Salesforce started out as a service for salespeople, but now it has different software for marketing, customer service, and even data analytics. It's one of the fastest business software companies to ever reach $5 billion in sales, and Benioff is worth about $3.8 billion. He's also credited with pioneering the cloud market, which is now one of the hottest areas in tech.
Mark Cuban was an early internet entrepreneur in the 90s, and built a company called Broadcast.com based on the idea of providing customised satellite broadcasts over the web.
He later sold Broadcast.com to Yahoo for $5.7 billion. Broadcast.com no longer exists, but there's no question Cuban - now worth about $3 billion - is one of the most successful self-made tech entrepreneurs of all time. He's also the owner of the Dallas Mavericks and an active startup investor. His role on 'Shark Tank' has turned him into a popular TV personality as well.
Jack Ma was captivated by the internet after visiting the US in 1995. He soon launched two internet startups which both failed. As his third venture, Ma started an online marketplace where exporters could post product listings so customers could buy directly from them.
Jack Ma giving a speech to his employees in 1999 from his apartment
Alibaba took off, and by 1999, raised $5 million from Goldman Sachs and $20 million from Softbank. Just about 15 years later, Alibaba had the largest US IPO of all time, and now it's worth over $200 billion. Jack Ma has a net worth in excess of $24 billion.
Jan Koum (here with his partner Brian Acton) wanted to build a sort of phone book app with status updates showing up next to individual names. It would show things like location or whether the person was on the call or not.
WhatsApp later evolved to include push features, sending automatic notifications, before turning into the messaging platform it is now. In 2014, WhatsApp was acquired by Facebook for $19 billion. It now has over 800 million monthly active users. Koum is estimated to be worth over $6.8 billion.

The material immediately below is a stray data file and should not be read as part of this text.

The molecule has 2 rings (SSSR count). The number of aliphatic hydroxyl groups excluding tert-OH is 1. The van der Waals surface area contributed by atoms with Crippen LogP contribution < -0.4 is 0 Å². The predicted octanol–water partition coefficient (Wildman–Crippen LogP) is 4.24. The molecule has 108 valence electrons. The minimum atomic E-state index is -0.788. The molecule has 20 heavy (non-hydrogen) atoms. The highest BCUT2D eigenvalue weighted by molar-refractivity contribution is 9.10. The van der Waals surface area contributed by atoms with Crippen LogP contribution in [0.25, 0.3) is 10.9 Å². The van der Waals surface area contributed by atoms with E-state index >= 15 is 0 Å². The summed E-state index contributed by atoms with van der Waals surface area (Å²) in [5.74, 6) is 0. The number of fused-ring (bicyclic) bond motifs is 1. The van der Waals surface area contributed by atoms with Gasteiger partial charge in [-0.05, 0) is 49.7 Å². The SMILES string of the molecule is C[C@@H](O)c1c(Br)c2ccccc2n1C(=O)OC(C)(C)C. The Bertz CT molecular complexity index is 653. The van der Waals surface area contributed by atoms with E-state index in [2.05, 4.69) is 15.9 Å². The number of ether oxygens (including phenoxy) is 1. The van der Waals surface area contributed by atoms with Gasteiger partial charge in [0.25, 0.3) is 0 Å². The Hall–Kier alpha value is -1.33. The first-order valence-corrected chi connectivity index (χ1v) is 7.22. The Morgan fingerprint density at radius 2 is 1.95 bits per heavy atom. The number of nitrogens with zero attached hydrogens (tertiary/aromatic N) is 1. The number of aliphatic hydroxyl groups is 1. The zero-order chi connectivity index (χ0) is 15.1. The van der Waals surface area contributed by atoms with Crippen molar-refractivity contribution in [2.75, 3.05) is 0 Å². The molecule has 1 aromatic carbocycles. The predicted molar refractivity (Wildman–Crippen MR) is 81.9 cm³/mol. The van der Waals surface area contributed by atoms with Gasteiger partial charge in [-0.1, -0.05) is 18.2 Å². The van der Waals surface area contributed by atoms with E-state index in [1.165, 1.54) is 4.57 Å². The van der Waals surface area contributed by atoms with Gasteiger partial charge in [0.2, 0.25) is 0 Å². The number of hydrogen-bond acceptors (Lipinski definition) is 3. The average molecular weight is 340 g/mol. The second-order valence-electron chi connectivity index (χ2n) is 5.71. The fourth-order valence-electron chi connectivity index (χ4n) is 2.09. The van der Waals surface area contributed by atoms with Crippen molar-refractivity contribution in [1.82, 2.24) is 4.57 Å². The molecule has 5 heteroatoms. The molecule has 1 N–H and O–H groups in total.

As students at Stanford, Jerry Yang and David Filo came up with the idea of building a directory for websites. They launched 'Jerry and David's Guide to the World Wide Web.'
Within a year of launching, it became one of the most popular websites in the world. They changed the name to Yahoo, which to this day is still one of the biggest web portals in the world. It has a market cap over $38 billion. Yang isn't involved with the company anymore, instead running his own VC firm. His estimated net worth is $2 billion. Filo is still on Yahoo's board and has a net worth of about $3 billion.
While a student at University of Texas, Michael Dell realised there was a way to bypass salesmen to sell PCs directly to consumers. He launched a startup called Dell that custom assembled each component of the PC and sold it at a much lower price.
Dell had $6 million in sales in its first year. Soon, its sales blew up, and by 2001, it became the world's largest PC maker. Dell took his company back private in 2013 by paying roughly $24.9 billion. He's worth about $18 billion now.
As an avid surfer, GoPro founder Nick Woodman simply wanted to help surfers take better photos of themselves surfing, so they could look like a pro. He spent years perfecting the straps that went around the first versions of GoPro.
But it wasn't until he took it out of the water and put it in front of race cars that GoPro really started to take off. GoPro went public last year and is now worth about $7.8 billion. Woodman has a net worth of about $2.5 billion.